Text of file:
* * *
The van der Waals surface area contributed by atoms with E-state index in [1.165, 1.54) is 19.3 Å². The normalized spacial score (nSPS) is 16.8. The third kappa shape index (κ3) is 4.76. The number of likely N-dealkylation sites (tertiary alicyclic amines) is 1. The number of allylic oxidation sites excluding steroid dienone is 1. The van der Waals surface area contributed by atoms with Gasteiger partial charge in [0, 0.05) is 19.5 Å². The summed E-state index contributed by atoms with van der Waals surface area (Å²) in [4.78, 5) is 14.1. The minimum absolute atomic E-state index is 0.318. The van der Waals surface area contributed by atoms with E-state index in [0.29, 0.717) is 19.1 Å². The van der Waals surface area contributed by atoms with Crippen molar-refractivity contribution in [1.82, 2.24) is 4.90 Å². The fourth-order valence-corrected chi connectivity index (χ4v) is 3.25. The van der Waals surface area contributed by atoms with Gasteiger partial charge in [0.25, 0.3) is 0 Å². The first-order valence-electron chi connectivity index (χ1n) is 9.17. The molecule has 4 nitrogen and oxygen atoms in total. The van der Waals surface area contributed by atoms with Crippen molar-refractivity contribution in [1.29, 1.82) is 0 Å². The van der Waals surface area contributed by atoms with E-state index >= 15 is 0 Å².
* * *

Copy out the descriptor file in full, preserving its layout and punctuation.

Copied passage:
The van der Waals surface area contributed by atoms with E-state index in [1.165, 1.54) is 19.3 Å². The normalized spacial score (nSPS) is 16.8. The third kappa shape index (κ3) is 4.76. The number of likely N-dealkylation sites (tertiary alicyclic amines) is 1. The number of allylic oxidation sites excluding steroid dienone is 1. The van der Waals surface area contributed by atoms with Gasteiger partial charge in [0, 0.05) is 19.5 Å². The summed E-state index contributed by atoms with van der Waals surface area (Å²) in [4.78, 5) is 14.1. The minimum absolute atomic E-state index is 0.318. The van der Waals surface area contributed by atoms with E-state index in [0.29, 0.717) is 19.1 Å². The van der Waals surface area contributed by atoms with Crippen molar-refractivity contribution in [1.82, 2.24) is 4.90 Å². The fourth-order valence-corrected chi connectivity index (χ4v) is 3.25. The van der Waals surface area contributed by atoms with Gasteiger partial charge in [0.25, 0.3) is 0 Å². The first-order valence-electron chi connectivity index (χ1n) is 9.17. The molecule has 4 nitrogen and oxygen atoms in total. The van der Waals surface area contributed by atoms with Crippen molar-refractivity contribution in [1.29, 1.82) is 0 Å². The van der Waals surface area contributed by atoms with E-state index >= 15 is 0 Å².